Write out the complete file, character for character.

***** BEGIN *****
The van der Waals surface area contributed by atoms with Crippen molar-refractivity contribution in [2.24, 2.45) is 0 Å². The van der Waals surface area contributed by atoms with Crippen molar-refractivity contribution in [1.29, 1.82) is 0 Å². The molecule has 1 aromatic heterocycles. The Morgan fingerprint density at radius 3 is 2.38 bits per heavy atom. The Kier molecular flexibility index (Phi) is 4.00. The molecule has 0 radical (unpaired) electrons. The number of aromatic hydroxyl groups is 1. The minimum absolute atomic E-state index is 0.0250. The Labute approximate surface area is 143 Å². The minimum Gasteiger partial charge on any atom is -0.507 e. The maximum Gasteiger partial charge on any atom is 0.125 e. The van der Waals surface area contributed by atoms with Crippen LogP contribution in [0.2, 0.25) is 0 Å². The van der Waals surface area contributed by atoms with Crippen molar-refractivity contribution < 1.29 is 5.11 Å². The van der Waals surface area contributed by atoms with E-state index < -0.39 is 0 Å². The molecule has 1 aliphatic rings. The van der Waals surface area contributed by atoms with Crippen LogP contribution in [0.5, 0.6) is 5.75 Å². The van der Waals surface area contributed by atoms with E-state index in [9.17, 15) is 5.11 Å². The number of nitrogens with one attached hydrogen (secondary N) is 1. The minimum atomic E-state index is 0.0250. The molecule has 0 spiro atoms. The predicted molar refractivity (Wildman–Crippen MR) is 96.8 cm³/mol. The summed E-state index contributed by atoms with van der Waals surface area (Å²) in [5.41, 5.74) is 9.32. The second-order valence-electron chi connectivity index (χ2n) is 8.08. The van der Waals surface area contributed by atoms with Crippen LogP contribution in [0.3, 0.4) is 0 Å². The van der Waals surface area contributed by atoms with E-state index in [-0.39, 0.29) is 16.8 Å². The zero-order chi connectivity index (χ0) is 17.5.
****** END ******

The van der Waals surface area contributed by atoms with Crippen molar-refractivity contribution in [2.24, 2.45) is 0 Å². The van der Waals surface area contributed by atoms with Crippen molar-refractivity contribution in [1.29, 1.82) is 0 Å². The molecule has 1 aromatic heterocycles. The Morgan fingerprint density at radius 3 is 2.38 bits per heavy atom. The Kier molecular flexibility index (Phi) is 4.00. The molecule has 0 radical (unpaired) electrons. The number of aromatic hydroxyl groups is 1. The minimum absolute atomic E-state index is 0.0250. The Labute approximate surface area is 143 Å². The minimum Gasteiger partial charge on any atom is -0.507 e. The maximum Gasteiger partial charge on any atom is 0.125 e. The van der Waals surface area contributed by atoms with Crippen LogP contribution in [0.2, 0.25) is 0 Å². The van der Waals surface area contributed by atoms with Crippen molar-refractivity contribution < 1.29 is 5.11 Å². The van der Waals surface area contributed by atoms with E-state index < -0.39 is 0 Å². The molecule has 1 aliphatic rings. The van der Waals surface area contributed by atoms with Crippen LogP contribution in [0.5, 0.6) is 5.75 Å². The van der Waals surface area contributed by atoms with E-state index in [9.17, 15) is 5.11 Å². The number of nitrogens with one attached hydrogen (secondary N) is 1. The minimum atomic E-state index is 0.0250. The molecule has 0 spiro atoms. The predicted molar refractivity (Wildman–Crippen MR) is 96.8 cm³/mol. The summed E-state index contributed by atoms with van der Waals surface area (Å²) in [5.41, 5.74) is 9.32. The second-order valence-electron chi connectivity index (χ2n) is 8.08. The van der Waals surface area contributed by atoms with Crippen LogP contribution in [0.3, 0.4) is 0 Å². The van der Waals surface area contributed by atoms with E-state index in [-0.39, 0.29) is 16.8 Å². The zero-order chi connectivity index (χ0) is 17.5.